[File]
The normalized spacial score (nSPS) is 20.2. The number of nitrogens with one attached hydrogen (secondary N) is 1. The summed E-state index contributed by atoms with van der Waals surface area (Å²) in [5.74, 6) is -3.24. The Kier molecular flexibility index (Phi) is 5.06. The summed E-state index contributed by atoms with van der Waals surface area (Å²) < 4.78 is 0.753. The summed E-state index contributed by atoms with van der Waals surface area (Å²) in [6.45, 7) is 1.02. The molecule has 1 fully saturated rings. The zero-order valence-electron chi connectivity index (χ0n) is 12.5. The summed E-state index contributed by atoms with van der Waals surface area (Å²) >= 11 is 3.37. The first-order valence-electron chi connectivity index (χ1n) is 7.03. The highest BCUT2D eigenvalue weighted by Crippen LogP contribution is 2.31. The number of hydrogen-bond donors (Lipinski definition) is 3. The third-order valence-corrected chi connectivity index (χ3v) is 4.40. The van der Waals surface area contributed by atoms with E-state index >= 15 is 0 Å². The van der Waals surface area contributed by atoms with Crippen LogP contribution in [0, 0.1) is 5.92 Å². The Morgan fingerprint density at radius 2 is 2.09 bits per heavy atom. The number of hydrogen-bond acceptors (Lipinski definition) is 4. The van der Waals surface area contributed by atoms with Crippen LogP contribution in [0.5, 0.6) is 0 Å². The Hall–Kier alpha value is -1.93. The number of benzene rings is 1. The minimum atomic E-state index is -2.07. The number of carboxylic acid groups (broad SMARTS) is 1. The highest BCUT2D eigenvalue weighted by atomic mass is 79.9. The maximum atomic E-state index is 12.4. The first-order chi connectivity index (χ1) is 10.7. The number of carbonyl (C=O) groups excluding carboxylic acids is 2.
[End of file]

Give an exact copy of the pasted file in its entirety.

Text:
The normalized spacial score (nSPS) is 20.2. The number of nitrogens with one attached hydrogen (secondary N) is 1. The summed E-state index contributed by atoms with van der Waals surface area (Å²) in [5.74, 6) is -3.24. The Kier molecular flexibility index (Phi) is 5.06. The summed E-state index contributed by atoms with van der Waals surface area (Å²) < 4.78 is 0.753. The summed E-state index contributed by atoms with van der Waals surface area (Å²) in [6.45, 7) is 1.02. The molecule has 1 fully saturated rings. The zero-order valence-electron chi connectivity index (χ0n) is 12.5. The summed E-state index contributed by atoms with van der Waals surface area (Å²) >= 11 is 3.37. The first-order valence-electron chi connectivity index (χ1n) is 7.03. The highest BCUT2D eigenvalue weighted by Crippen LogP contribution is 2.31. The number of hydrogen-bond donors (Lipinski definition) is 3. The third-order valence-corrected chi connectivity index (χ3v) is 4.40. The van der Waals surface area contributed by atoms with E-state index >= 15 is 0 Å². The van der Waals surface area contributed by atoms with Crippen LogP contribution in [0, 0.1) is 5.92 Å². The Morgan fingerprint density at radius 2 is 2.09 bits per heavy atom. The number of hydrogen-bond acceptors (Lipinski definition) is 4. The van der Waals surface area contributed by atoms with Crippen LogP contribution in [0.5, 0.6) is 0 Å². The Hall–Kier alpha value is -1.93. The number of benzene rings is 1. The minimum atomic E-state index is -2.07. The number of carboxylic acid groups (broad SMARTS) is 1. The highest BCUT2D eigenvalue weighted by atomic mass is 79.9. The maximum atomic E-state index is 12.4. The first-order chi connectivity index (χ1) is 10.7. The number of carbonyl (C=O) groups excluding carboxylic acids is 2.